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Dayton Moore and misreading the market

How Dayton Moore has misspent, overreached and failed to accurately read the free agent and trade markets.

Harry How

One of the prevalent knocks against Royals general manager Dayton Moore is that he has been unable to accurately read the player market. The argument goes that this has led to a series of poor trades and bone-headed free agent signings. It's not about acquiring a bad player - all general managers make mistakes from time to time. It's about giving those bad players entirely too much money. And doing it with alarming frequency. And for more money than the free market dictated. Today, I shine the light on Moore's market misreads.

This isn't meant to be a revisionist history. It's not a "Man, they were stupid to trade for Yuniesky Betancourt" post. It's meant to illuminate acquisitions where money or other resources were misspent. These are examples where the Royals could have - and should have - looked elsewhere in order to prudently spend their money.

Signing Gil Meche to a five year, $55 million contract

I debated placing this deal on the list. Think back to Moore's first winter as the Royals general manager. The club was desperate for starting pitching and had money to spend. The going rate for the so-called second tier of free agent starting pitchers was set by Ted Lilly who signed with the Cubs for four years and $40 million. Reports at the time had several teams interested in Meche at four years. The Royals were the only team that offered the fifth year.

Although this was an overpay, the Royals at the time acknowledged they went an extra year so they could secure their target. That's why I debated leaving this off the list. However, it seems that the initial success of the Meche deal - he finished with a 4.3 fWAR in 2007 - subsequently clouded the Royals and Moore's judgement. This was not a one-time deal where the Royals offered too many years.

In fact, you could say it opened the door to a huge blunder...

Signing Jose Guillen to a 3 year, $36 million contract

The warning signs were all over this one. His best season was in 2003 and his skills (and numbers) were in decline over the next four years. There were injuries, allegations and attitude problems. Anxious to make a splash following the success of the previous winter's Gil Meche signing, Moore made a play for Torii Hunter, but settled for Guillen. That was a long way down. Guillen got two less years, and about $6 million less in AAV. The gulf in their production was much wider. Other names available that winter included a still-productive Mike Cameron, who signed a one-year, $7 million deal in January. He had to sit out 25 games for testing positive for a banned stimulant, but still managed to post a 4 fWAR.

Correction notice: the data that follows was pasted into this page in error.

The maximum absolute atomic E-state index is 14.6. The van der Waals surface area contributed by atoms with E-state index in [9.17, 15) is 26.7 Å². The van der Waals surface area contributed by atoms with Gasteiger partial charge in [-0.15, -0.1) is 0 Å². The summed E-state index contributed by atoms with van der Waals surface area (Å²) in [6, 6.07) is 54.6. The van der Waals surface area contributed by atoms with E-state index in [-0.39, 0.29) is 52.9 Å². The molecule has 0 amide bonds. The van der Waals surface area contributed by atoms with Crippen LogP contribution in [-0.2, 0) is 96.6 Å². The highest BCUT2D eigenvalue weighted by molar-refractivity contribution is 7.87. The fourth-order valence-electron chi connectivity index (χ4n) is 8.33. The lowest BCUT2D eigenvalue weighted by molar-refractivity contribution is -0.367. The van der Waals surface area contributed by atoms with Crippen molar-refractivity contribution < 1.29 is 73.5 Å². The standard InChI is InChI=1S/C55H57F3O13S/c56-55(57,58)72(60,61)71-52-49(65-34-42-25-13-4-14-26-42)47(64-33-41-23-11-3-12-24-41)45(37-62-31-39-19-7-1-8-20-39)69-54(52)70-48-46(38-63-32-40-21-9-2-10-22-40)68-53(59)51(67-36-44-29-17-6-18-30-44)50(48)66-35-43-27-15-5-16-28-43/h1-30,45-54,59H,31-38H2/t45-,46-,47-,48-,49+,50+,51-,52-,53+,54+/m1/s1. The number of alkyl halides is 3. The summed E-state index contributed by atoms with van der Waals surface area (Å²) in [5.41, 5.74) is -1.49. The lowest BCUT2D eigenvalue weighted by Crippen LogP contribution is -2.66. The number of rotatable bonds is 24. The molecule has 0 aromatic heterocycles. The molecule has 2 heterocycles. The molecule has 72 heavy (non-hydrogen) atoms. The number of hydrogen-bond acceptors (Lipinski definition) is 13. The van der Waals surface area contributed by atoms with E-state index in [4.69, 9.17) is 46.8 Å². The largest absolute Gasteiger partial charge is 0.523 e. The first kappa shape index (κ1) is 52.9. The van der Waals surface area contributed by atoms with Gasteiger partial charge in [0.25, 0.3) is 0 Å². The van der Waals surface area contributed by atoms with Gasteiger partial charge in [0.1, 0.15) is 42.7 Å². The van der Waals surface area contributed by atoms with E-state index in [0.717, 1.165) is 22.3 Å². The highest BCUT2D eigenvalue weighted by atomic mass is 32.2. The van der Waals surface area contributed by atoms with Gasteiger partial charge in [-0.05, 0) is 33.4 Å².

The only outfielders who signed larger deals that winter were Aaron Rowand (an overreach of it's own) and Hunter.

Guillen finished his Royals career with a cumulative -2.2 fWAR. Fangraphs puts his net value to the Royals at -$10.1 million.

Trading Leo Nunez for Mike Jacobs

In October, 2008, Moore was desperate for a power hitting corner infielder. If his timetable was correct, he needed a stopgap solution. Someone to fill the space until Eric Hosmer was ready for the majors.

Enter Mike Jacobs.

Jacobs hit 32 home runs the year prior, but the budget-conscience Marlins (nothing ever changes) weren't keen on bringing him back. Besides, Jacobs had an extremely poor defensive reputation and was an out-making machine. He finished with a .299 OBP in 2008 and was worth a -1.1 fWAR. In fact, at that moment in his career, Jacobs owned a cumulative -0.7 fWAR.

Having completed his third full season, he was due for salary arbitration. Jacobs and the Royals reached an agreement on a deal that would pay him $3.275 million.

Granted, it was a thin market for first basemen that winter, but the Royals really felt they needed a power upgrade from 2008 regular Ross Gload. Turns out this was an overreach on Moore's part, striking early before the market revealed itself. According to Fangraphs, a 1 WAR player in 2009 was worth roughly $4 million. Basically, all the Royals needed was a first baseman slightly above replacement level. Alas, Moore ended up with a player who finished with a -0.9 fWAR. The Royals gave over $3 million to a player whose value was negative $4 million.

Signing Willie Bloomquist to a two year, $3.1 million contract

Utility players are a dime a dozen. Apparently utility players with GR!T demand a two year, seven figure deal.

At the time of the signing, Bloomquist was described by Moore as "an on base guy." Yes, Bloomquist posted a .377 OBP the previous year. However, with parts of six other seasons under his belt, he had never topped .321 in OBP. At that point, his career OBP was .322. Like Jacobs before him, Moore's vision was clouded. It's like he only looked at the most recent season and ignored everything that came before.

Turns out, Moore got neither an "on base guy" or value. Bloomquist was worth -0.8 fWAR over roughly a year and a half. On the open market, where Moore paid $3.1 million, Bloomquist was worth -$3.4 million.